Humpback Whale underwater shot, Public Domain, Link

October 12, 2016; Mashable

How does climate change impact southern right whales and humpback whales? The World Wildlife Fund Australia, along with Murdock University Cetacean Research Unit researchers, is tracking whales in ways that did not exist before.

Often, we think of drone technology with mixed emotions, as a military weapon or an expensive hobby. The U.S. National Oceanic and Atmospheric Administration (NOAA) and Murdock University are part of a growing list of drone-assisted whale researchers. With drone technology, the researchers are able to observe and obtain information that used to be too expensive and invasive.

Prior to adopting this technology, only helicopters or planes could do the flyovers to track the whale behavior. With drones, scientists can gather high-resolution images causing minimum disruption to the animals. In order to understand the impact of humans on ocean wildlife, it is important to study whales in a non-invasive manner. Scientists strongly support drones as a great example of non-invasive research.

Typically, whales inhabit the Australian waters during breeding time, from late May to October. Drones are used to monitor the health of the whale community by observing both their number and their size. After obtaining permission from the Aboriginals Land Trust, the drones are flown along the Great Australian Bight cliffs.

To the surprise of the researchers, drones have produced detailed observations of young whales, which often stay beneath the surface of the water, showing behavior that had not been previously observable.

“Drone technology is getting picked up all over the world by whale monitoring groups,” says Fredrik Christiansen of Murdoch University. “In a few years, we’re going to know the condition of most baleen whale populations around the world.”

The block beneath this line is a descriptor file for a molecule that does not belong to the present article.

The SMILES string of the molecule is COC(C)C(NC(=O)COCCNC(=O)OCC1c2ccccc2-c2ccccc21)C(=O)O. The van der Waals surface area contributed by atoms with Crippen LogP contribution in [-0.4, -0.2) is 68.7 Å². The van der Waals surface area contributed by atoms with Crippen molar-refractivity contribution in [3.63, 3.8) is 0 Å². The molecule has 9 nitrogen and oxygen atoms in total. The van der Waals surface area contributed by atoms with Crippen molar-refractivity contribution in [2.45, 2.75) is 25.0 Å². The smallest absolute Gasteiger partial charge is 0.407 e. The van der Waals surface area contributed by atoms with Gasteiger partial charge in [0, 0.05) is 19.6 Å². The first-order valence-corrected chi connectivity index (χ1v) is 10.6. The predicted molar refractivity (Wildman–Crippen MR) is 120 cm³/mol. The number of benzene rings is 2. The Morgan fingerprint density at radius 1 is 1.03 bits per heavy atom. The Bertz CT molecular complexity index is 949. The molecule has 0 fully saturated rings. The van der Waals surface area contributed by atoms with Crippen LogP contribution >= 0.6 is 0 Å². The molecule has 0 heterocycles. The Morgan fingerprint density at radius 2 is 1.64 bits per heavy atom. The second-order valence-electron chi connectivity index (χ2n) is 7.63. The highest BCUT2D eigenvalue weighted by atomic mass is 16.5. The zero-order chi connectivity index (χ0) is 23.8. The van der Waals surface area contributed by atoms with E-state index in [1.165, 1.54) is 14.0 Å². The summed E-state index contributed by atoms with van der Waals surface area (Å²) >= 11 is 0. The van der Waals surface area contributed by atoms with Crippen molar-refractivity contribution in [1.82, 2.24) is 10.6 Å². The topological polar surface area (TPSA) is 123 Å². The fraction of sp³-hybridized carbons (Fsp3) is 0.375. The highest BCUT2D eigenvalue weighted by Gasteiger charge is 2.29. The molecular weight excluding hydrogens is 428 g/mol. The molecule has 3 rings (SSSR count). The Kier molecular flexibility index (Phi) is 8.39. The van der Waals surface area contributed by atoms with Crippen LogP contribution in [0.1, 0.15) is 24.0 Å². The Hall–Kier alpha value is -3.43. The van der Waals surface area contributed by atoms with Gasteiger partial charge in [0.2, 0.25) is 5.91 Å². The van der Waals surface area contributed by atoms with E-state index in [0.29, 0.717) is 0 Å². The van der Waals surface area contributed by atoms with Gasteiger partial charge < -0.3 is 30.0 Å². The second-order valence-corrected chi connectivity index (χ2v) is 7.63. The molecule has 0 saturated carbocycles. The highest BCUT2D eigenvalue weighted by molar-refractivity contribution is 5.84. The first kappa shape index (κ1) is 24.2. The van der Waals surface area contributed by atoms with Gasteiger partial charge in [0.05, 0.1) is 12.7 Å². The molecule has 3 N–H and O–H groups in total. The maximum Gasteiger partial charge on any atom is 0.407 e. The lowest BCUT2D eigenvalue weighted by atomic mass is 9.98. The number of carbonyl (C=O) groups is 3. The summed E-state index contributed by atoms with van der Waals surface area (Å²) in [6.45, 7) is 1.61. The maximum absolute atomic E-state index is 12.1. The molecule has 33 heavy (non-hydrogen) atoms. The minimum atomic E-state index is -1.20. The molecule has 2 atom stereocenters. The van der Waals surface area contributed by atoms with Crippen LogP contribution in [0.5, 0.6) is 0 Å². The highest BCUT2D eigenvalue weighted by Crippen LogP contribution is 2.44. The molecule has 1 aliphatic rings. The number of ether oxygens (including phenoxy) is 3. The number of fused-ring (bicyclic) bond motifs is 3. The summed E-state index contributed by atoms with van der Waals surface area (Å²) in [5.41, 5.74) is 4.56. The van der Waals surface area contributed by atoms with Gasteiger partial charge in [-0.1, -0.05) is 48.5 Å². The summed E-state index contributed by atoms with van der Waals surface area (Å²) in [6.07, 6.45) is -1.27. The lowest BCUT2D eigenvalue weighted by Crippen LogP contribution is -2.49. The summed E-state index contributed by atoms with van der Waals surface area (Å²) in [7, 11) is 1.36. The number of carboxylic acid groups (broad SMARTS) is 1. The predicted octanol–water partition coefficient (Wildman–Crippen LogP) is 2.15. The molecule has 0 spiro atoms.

The scientists have learned how much body fat female southern right whales lose during the feeding of their young calves. According to Christiansen, when the whales leave the Australian study area, the females are frequently extremely underweight, with some having lost up to 16” in width during feeding times.

The great hope is to learn how ecological conditions are changing due to climate change. Whales need an abundance of krill, a fish that is smaller than your pinky finger, as a major food supply. Krill production in the Antarctic feeding area is sharply impacted by rises in sea temperature and the receding sea ice. As small as they are, krill represent an enormous link in the global food chain. In the study of sea temperature change, krill are the “canary in the coal mine” and thus draw the attention of the whale researchers.

Off-the-shelf drones operated by unskilled users can harass and cause stress to the whales. For trained scientists and environmental groups, drones have become essential tools for research. NOAA trains researchers to use a variety of drones in the field, what they call Unmanned Aircraft Systems (UAS). As the world’s climate changes, researchers are using evolving technology to do its best to keep pace with the evolving habits and needs of whales.—Jeanne Allen